Lauren Apfel and Randi Olin offer different points of view on letting their kids sleep out. You can read Randi’s essay here.
By Lauren Apfel
My house was the “sleepover” house. The one, when we were in high school, all my friends would tell their parents they were staying at so we could go out on Saturday night and do slightly untoward things. Like hop a train into New York City and drink wine coolers in the dingy, over-lit upstairs of the Korean grocery near Penn Station before cabbing over to the latest hotspot. We did this rather often, as teenagers, rushing wildly through the streets of Manhattan to catch the last train back to Long Island, the 1:20am, because if you didn’t make that, you’d be stuck there until 3:50.
My mom gave me a long leash. To this day, I don’t think she knew what I was doing on those late weekend nights. She turned a blind eye, or she trusted me, or maybe that amounts to the same thing when you are dealing with a sixteen year old. The house I grew up in is four stories high. My room was in the basement, my mom’s in the attic. When we came in after the clubs, a gaggle of girls with our eyeliner smeared and our hearts still pounding from whatever thrills the night had delivered, we would slide in through the side door, which opened directly onto a set of stairs that led down to my room. We were library-silent as we went, not that my mom would be able to hear us from where she was sleeping. Not that she was listening out anyhow.
Many nights ended at my house in this way, but I slept out a lot too. It was a relished part of my childhood. I loved the differences sleeping at a friend’s house revealed. The feeling of somebody else’s sheets on my skin, the smell of somebody else’s breakfast coaxing me from slumber. Sure, you could get flickers of another family life during the day, at a playdate or hang-out session. But it was only by staying over, by sleeping over, that you could fully immerse in a domestic world that wasn’t your own.
My oldest child had his first sleepover when he was six—that was five years ago now. I remember it clearly because I was away at the time and my husband mentioned the invitation to me casually on the phone. My son was a cautious boy at that age, resistant to new situations, introverted, as he is now, but he always had a best friend, one person he would latch on to and hold tight like a buoy in a stormy sea. This was the boy who invited him for the sleepover and my son, defying expectations, was keen to go. We knew the parents a little bit at that point, enough to satisfy ourselves that they are perfectly lovely, responsible people (as all of our children’s friends’ parents are). Still, when my husband raised the prospect, I felt something course through me. Something unpleasant and prickly. Fear or, more likely, loss of control.
It’s the vulnerability and potential dangers that night brings. Every parent knows nighttime brews a fresh cup of hot worries, that the mind turns immediately to worst case scenarios. With young children, you picture them scared in the unfamiliar bed, tossing and turning absent the creature comforts of home. With older children, you picture god knows what else. If home is a bubble of security and routine, sleepovers are the ultimate puncture. I have many friends who let their children have playdates at other people’s houses, but who are highly reluctant to let them sleep there. Sometimes this is to do with the nature of the kid, who might be genuinely uninterested in—or uncomfortable with—this aspect of social interaction. But more often than not it is do with a certain pitch of parental anxiety.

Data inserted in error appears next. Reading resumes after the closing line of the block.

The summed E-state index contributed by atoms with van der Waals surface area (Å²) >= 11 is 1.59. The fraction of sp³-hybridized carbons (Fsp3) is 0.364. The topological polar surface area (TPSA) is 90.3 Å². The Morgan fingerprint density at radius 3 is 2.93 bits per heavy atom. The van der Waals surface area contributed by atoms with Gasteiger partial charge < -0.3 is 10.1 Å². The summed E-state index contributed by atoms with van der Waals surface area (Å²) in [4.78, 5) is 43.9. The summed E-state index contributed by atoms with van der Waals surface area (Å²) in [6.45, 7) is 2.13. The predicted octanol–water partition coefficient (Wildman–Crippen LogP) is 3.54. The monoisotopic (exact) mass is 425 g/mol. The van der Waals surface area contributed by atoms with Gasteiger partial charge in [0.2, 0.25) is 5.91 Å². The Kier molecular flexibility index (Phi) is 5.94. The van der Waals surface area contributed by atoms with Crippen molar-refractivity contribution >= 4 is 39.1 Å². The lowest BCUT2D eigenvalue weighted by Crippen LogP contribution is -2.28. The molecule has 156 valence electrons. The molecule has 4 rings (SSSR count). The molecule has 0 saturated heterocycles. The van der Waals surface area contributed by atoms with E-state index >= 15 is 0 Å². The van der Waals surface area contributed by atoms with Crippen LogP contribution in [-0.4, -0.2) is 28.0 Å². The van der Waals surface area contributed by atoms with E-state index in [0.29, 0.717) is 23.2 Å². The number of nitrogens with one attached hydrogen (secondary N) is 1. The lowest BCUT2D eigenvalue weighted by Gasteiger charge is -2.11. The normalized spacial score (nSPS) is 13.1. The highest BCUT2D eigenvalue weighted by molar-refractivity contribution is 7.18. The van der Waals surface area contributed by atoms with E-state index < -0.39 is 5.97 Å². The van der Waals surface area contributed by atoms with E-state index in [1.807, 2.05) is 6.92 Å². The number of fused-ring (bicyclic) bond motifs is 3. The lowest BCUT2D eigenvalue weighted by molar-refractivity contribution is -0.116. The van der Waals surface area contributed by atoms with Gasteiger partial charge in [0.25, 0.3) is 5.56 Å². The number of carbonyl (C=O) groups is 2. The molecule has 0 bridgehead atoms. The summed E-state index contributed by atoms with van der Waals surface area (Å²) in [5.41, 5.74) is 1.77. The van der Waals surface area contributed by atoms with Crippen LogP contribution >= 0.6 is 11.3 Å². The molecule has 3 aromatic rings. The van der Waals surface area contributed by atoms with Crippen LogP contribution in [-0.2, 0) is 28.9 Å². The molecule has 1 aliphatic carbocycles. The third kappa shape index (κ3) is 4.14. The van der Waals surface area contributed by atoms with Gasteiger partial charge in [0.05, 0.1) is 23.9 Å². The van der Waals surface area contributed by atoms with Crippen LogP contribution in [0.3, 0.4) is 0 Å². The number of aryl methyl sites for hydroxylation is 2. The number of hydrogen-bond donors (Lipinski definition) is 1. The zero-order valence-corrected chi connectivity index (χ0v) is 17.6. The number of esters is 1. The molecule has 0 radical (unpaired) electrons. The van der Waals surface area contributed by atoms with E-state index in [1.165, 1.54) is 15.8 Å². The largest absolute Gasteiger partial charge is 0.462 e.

I agreed my son should have the sleepover. Perhaps it was a blessing in disguise that I was out of town, one giant step removed from the practicalities of packing his toothbrush and sleeping in my own bed while his yawned empty. But when I think back I realize it was the right decision through and through. The reluctance, after all, was mine not his. He came home invigorated and overjoyed. That night broke the seal on sleepovers for me; I began to welcome them. Not as an every weekend affair, but as what they are: a healthy part of childhood.
My other kids are following suit. It’s important to me that they are comfortable with the idea of sleeping away from home: managing the loose, extended, unstructured time sleepovers often entail and the different household rules they present; embracing the twilight confessionals and the intense bonding that only comes from being with somebody after hours—all without mom or dad (or another relative) there for fallback. On the flip side, it’s just as important for parents to let their children take that kind of big bite of independence once in a while, even if it feels scary.
Sleepovers aren’t all unicorns and rainbows for me. The kids come home exhausted, of course, and I spend the next day rueing their red-rimmed eyed and grumpiness. And right now, given their ages, my biggest concern about what’s happening when they are away is that they are overdosing on junk food and video games. But I will continue to let them sleep out, even when it means they are sneaking off to do something worse than all-night binges of Minecraft. Encouraging that aspect of their autonomy matters to me. I imagine I too will give them a long leash, because I want them to have fun. But also because I want them to learn to make good choices—during the night as much as during the day, and especially when they are not under my roof.
Lauren Apfel is co-founder and executive editor of Motherwell. As a mother of four children, she is very happy when one—or more—of them sleeps out for the night. Connect with her on Facebook and Twitter.